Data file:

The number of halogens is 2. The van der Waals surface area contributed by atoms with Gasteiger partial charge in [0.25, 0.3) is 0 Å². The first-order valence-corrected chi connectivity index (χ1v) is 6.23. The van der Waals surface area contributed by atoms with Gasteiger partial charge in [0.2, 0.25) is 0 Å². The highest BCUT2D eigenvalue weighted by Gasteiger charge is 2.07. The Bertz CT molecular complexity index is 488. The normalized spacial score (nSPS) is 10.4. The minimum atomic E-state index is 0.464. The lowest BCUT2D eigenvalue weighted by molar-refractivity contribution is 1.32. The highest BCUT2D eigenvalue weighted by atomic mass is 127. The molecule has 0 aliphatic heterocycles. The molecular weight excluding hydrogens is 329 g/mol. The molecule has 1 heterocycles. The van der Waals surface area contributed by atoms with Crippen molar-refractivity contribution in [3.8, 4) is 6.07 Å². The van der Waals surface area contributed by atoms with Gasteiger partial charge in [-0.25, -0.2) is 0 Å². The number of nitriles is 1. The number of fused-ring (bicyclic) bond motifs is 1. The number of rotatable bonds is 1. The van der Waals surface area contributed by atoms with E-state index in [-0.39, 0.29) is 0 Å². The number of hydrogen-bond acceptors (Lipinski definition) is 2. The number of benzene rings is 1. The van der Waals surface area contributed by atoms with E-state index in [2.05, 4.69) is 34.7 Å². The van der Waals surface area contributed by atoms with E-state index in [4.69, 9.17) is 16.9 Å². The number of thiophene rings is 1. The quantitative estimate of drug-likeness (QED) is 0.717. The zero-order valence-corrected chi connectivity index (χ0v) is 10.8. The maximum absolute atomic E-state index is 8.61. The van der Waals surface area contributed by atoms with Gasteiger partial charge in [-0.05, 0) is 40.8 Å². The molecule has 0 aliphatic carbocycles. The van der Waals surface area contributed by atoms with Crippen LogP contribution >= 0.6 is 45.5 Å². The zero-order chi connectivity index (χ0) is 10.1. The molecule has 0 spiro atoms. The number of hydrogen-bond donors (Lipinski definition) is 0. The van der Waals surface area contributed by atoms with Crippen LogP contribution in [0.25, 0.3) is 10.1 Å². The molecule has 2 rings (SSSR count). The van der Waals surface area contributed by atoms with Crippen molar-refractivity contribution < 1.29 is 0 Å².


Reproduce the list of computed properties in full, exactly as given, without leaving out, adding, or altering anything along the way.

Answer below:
The number of halogens is 2. The van der Waals surface area contributed by atoms with Gasteiger partial charge in [0.25, 0.3) is 0 Å². The first-order valence-corrected chi connectivity index (χ1v) is 6.23. The van der Waals surface area contributed by atoms with Gasteiger partial charge in [0.2, 0.25) is 0 Å². The highest BCUT2D eigenvalue weighted by Gasteiger charge is 2.07. The Bertz CT molecular complexity index is 488. The normalized spacial score (nSPS) is 10.4. The minimum atomic E-state index is 0.464. The lowest BCUT2D eigenvalue weighted by molar-refractivity contribution is 1.32. The highest BCUT2D eigenvalue weighted by atomic mass is 127. The molecule has 0 aliphatic heterocycles. The molecular weight excluding hydrogens is 329 g/mol. The molecule has 1 heterocycles. The van der Waals surface area contributed by atoms with Crippen molar-refractivity contribution in [3.8, 4) is 6.07 Å². The van der Waals surface area contributed by atoms with Gasteiger partial charge in [-0.25, -0.2) is 0 Å². The number of nitriles is 1. The number of fused-ring (bicyclic) bond motifs is 1. The number of rotatable bonds is 1. The van der Waals surface area contributed by atoms with E-state index in [-0.39, 0.29) is 0 Å². The number of hydrogen-bond acceptors (Lipinski definition) is 2. The number of benzene rings is 1. The van der Waals surface area contributed by atoms with E-state index in [2.05, 4.69) is 34.7 Å². The van der Waals surface area contributed by atoms with E-state index in [4.69, 9.17) is 16.9 Å². The number of thiophene rings is 1. The quantitative estimate of drug-likeness (QED) is 0.717. The zero-order valence-corrected chi connectivity index (χ0v) is 10.8. The maximum absolute atomic E-state index is 8.61. The van der Waals surface area contributed by atoms with Gasteiger partial charge in [-0.05, 0) is 40.8 Å². The molecule has 0 aliphatic carbocycles. The van der Waals surface area contributed by atoms with Crippen LogP contribution >= 0.6 is 45.5 Å². The zero-order chi connectivity index (χ0) is 10.1. The molecule has 0 spiro atoms. The number of hydrogen-bond donors (Lipinski definition) is 0. The van der Waals surface area contributed by atoms with Crippen LogP contribution in [0.25, 0.3) is 10.1 Å². The molecule has 2 rings (SSSR count). The van der Waals surface area contributed by atoms with Crippen molar-refractivity contribution < 1.29 is 0 Å².